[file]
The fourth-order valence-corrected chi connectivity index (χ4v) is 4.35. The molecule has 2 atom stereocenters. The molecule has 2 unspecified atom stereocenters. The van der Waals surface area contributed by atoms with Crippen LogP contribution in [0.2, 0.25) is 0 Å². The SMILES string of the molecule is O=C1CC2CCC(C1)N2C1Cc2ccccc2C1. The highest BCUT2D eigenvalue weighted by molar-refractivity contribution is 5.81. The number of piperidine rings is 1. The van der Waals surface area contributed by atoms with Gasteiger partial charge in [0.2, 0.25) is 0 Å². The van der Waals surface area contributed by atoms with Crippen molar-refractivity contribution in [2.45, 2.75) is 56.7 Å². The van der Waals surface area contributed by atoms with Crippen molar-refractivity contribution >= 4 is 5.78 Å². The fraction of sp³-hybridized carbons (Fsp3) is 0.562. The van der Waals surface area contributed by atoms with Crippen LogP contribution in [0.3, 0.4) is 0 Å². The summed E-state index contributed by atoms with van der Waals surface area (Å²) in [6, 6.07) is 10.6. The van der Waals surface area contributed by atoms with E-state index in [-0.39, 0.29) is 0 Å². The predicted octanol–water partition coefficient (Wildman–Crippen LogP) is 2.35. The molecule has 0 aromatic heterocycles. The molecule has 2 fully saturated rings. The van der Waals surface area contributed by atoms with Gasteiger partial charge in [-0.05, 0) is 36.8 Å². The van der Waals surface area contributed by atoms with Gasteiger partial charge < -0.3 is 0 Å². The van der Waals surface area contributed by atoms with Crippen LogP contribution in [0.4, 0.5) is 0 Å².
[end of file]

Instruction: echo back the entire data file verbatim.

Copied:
The fourth-order valence-corrected chi connectivity index (χ4v) is 4.35. The molecule has 2 atom stereocenters. The molecule has 2 unspecified atom stereocenters. The van der Waals surface area contributed by atoms with Crippen LogP contribution in [0.2, 0.25) is 0 Å². The SMILES string of the molecule is O=C1CC2CCC(C1)N2C1Cc2ccccc2C1. The highest BCUT2D eigenvalue weighted by molar-refractivity contribution is 5.81. The number of piperidine rings is 1. The van der Waals surface area contributed by atoms with Gasteiger partial charge in [0.2, 0.25) is 0 Å². The van der Waals surface area contributed by atoms with Crippen molar-refractivity contribution in [2.45, 2.75) is 56.7 Å². The van der Waals surface area contributed by atoms with Crippen molar-refractivity contribution >= 4 is 5.78 Å². The fraction of sp³-hybridized carbons (Fsp3) is 0.562. The van der Waals surface area contributed by atoms with Crippen LogP contribution in [0.3, 0.4) is 0 Å². The summed E-state index contributed by atoms with van der Waals surface area (Å²) in [6, 6.07) is 10.6. The van der Waals surface area contributed by atoms with E-state index in [-0.39, 0.29) is 0 Å². The predicted octanol–water partition coefficient (Wildman–Crippen LogP) is 2.35. The molecule has 0 aromatic heterocycles. The molecule has 2 fully saturated rings. The van der Waals surface area contributed by atoms with Gasteiger partial charge in [-0.05, 0) is 36.8 Å². The van der Waals surface area contributed by atoms with Gasteiger partial charge < -0.3 is 0 Å². The van der Waals surface area contributed by atoms with Crippen LogP contribution in [0.4, 0.5) is 0 Å².